I don’t even have my new iPad Pro yet and I am so ready for the transition to USB-C to be over and done with.
I’ve been trying to figure out how many USB-C cables I need, so I made a list of all the cables I want to carry in my bag to charge all my gear (iPhone, iPad Pro, Apple Watch). I’ve got a couple of MOS wall chargers that have both a USB-C port and two USB-A ports, so I can get away with a single wall charger for all my devices. I also carry a Jackery Bolt battery pack which includes a built-in Lightning connector, obviating the need for one cable. Despite this I figure I still need six different cables:
- USB-C to USB-C cable to charge the iPad Pro from the wall charger.
- USB-A to USB-C cable so I can charge the iPad Pro battery pack (no USB-C on this battery).
- USB-C to Lightning cable so I can fast charge my iPhone from the wall charger or take advantage of the neat new ability to charge the iPhone from the iPad.
- USB-A to Lightning cable so I can charge my iPhone from the wall charger when the USB-C port is occupied by the iPad Pro.
- USB-A to Apple Watch cable to charge my Apple Watch
- USB-A to Micro USB cable to charge the battery pack
It’s pretty ridiculous that I need six cables to charge three devices (four if you count the battery pack as a device). It would be so much easier if everything were USB-C. That’s probably not realistic for the watch, but even just getting a USB-C battery and USB-C on the iPhone would simplify things considerably.
Unfortunately, my guess is Apple will stick with Lightning on the iPhone for at least a few more years. It seems like if they intended for this to be a quick transition for all the iOS devices they would have done it this year on the XS.
I think USB-C is the future connector Apple wants to standardize on, and they seem more willing than ever to give up licensing fees from Lightning and their MFI program. Will it come with next year’s iPhone? I’d give it 50-50 odds.
I’m not so sure about that. The iPhone is Apple’s most popular product and I still hear people complain about the switch from 30 pin to Lightning, I see this event as the warning bell - and think next year we’ll see it spread out across the other devices. We’ve already seen a watch cable with USB C hit the Apple Store which is a good sign. (And it makes sense to test the waters and ease people in with the second most popular device that they sell!)
I have a USB C battery pack, it’s a beast of a thing from Anker but can hold a lot of charge and even charge my MacBook Adorable at work if required, that said I’m looking for a smaller one that works via USB C so I can carry that, the 18W charger, a USB C and USB C to Lightning cable for longer days.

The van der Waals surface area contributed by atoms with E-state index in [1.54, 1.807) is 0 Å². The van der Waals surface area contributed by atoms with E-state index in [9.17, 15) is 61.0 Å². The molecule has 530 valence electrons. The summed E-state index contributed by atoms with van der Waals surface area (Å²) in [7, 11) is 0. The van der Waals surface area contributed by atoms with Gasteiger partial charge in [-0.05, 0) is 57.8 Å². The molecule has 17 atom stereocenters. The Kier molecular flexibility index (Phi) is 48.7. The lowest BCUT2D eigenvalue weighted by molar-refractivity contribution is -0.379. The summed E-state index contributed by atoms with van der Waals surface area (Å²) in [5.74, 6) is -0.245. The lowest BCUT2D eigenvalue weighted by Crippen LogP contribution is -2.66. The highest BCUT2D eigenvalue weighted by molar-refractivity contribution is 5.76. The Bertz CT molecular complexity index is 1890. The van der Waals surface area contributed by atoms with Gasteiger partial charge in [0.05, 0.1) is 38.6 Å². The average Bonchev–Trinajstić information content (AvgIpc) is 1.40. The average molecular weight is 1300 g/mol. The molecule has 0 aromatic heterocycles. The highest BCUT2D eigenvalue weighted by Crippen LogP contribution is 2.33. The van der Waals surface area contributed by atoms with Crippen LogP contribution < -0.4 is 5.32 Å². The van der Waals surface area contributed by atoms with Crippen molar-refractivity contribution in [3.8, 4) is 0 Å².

I think the hotel industry was pretty upset with the switch from 30 pin - tens of thousands of in-room nightstand chargers made obsolete.
Yup, and I still see hotels with those today. In hindsight they’d have been better off with just plain old USB A sockets - at least we’d still be able to charge a good number of devices with those.
The fact that the new iPad Pro has now USB—C port is making me wonder whether I should upgrade to iPhone XS this year or keep my iPhone7 (which is working fine) until next year.
Do you think USB-C is going to be next years big feature?
(Not on Apple’s program so cannot update every year)
I think it’ll depend on whether Apple see USB-C connectivity as a “Pro” feature or not. The “Hey look the iPad Pros are proper laptop replacements see they can now connect to the same things as our laptops” line rather than “We made mistake with the Lightning port and we’re ditching it” option.
I don’t know of anyone claiming that the Macbook, a model now 3 years old, was ever designed for people needing ‘pro features’
And in 2012, Apple never said or even left unsaid, “We made mistake with the 30-pin dock connector and we’re ditching it for Lightning”. It was a better choice, it can be used bidirectionally, it’s faster, it’s more robust, and there were no better options at the time than the one they designed themselves. Also at that point in time they were deriving not-insignificant revenue from licensing iPod peripherals (fees ranged from 1% to 20%, based on volume and exclusivity, or even co-branding) and going from 30-pin to Lightning cemented their hold on that revenue. But over time that licensing has diminished significantly in their revenue portfolio and the benefits of USB-C were ever clearer, and Apple was willing to ditch not only Lightning but MagSafe for it in the revamped 2015 Macbooks.
Indeed, Apple has been a major driving force behind the adoption os USB-C for many years. Several years ago Daring Fireball’s John Gruber reported that he was told by insiders at Apple that while many companies were involved in the final USB-C spec, “what I’ve been told, Apple ought to be getting (and taking) credit as the leading company behind USB-C’s innovations. Not that they “invented” it, but that they “basically invented” it. I completely stand by that. But there are a lot of politics involved. One reason Apple isn’t taking more public credit for their role: they truly want USB-C to see widespread adoption; a perception that it’s an Apple technology might slow that down. I’ll also point out that USB-C is a very Apple-like design. It is reversible and thin; because it can handle power, high-speed data transfer, and video, it (obviously, given the new MacBook) allows for a significant reduction in ports on a laptop. Every aspect of USB-C fits Apple’s design goals. You can’t say that about any previous USB port.”